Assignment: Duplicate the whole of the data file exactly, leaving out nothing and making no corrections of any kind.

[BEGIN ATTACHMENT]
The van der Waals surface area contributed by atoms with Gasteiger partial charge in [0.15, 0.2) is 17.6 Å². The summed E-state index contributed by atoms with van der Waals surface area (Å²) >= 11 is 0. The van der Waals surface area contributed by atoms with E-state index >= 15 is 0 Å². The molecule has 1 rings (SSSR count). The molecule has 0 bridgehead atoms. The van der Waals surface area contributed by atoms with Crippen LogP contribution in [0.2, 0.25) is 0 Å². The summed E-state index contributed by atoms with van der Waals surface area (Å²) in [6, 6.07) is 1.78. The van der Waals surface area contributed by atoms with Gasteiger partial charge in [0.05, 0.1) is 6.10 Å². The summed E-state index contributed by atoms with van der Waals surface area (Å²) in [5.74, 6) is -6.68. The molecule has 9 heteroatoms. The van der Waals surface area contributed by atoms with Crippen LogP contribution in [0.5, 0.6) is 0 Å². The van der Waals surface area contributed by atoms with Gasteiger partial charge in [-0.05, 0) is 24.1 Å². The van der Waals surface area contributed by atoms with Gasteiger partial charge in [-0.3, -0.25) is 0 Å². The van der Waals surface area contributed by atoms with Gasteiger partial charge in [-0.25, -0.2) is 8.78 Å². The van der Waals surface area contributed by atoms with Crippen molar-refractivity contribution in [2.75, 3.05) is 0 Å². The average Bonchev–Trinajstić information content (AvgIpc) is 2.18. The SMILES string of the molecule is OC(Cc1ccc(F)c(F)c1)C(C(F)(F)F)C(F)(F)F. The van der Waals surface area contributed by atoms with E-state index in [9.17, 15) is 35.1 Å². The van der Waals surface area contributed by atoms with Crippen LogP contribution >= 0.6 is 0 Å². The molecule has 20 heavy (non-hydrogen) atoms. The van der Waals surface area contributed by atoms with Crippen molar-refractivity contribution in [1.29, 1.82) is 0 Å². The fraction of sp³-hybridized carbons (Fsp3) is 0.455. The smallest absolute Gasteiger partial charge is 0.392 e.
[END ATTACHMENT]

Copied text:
The van der Waals surface area contributed by atoms with Gasteiger partial charge in [0.15, 0.2) is 17.6 Å². The summed E-state index contributed by atoms with van der Waals surface area (Å²) >= 11 is 0. The van der Waals surface area contributed by atoms with E-state index >= 15 is 0 Å². The molecule has 1 rings (SSSR count). The molecule has 0 bridgehead atoms. The van der Waals surface area contributed by atoms with Crippen LogP contribution in [0.2, 0.25) is 0 Å². The summed E-state index contributed by atoms with van der Waals surface area (Å²) in [6, 6.07) is 1.78. The van der Waals surface area contributed by atoms with Gasteiger partial charge in [0.05, 0.1) is 6.10 Å². The summed E-state index contributed by atoms with van der Waals surface area (Å²) in [5.74, 6) is -6.68. The molecule has 9 heteroatoms. The van der Waals surface area contributed by atoms with Crippen LogP contribution in [0.5, 0.6) is 0 Å². The van der Waals surface area contributed by atoms with Gasteiger partial charge in [-0.05, 0) is 24.1 Å². The van der Waals surface area contributed by atoms with Gasteiger partial charge in [-0.3, -0.25) is 0 Å². The van der Waals surface area contributed by atoms with Gasteiger partial charge in [-0.25, -0.2) is 8.78 Å². The van der Waals surface area contributed by atoms with Crippen molar-refractivity contribution in [2.75, 3.05) is 0 Å². The average Bonchev–Trinajstić information content (AvgIpc) is 2.18. The SMILES string of the molecule is OC(Cc1ccc(F)c(F)c1)C(C(F)(F)F)C(F)(F)F. The van der Waals surface area contributed by atoms with E-state index in [9.17, 15) is 35.1 Å². The van der Waals surface area contributed by atoms with Crippen LogP contribution >= 0.6 is 0 Å². The molecule has 20 heavy (non-hydrogen) atoms. The van der Waals surface area contributed by atoms with Crippen molar-refractivity contribution in [1.29, 1.82) is 0 Å². The fraction of sp³-hybridized carbons (Fsp3) is 0.455. The smallest absolute Gasteiger partial charge is 0.392 e.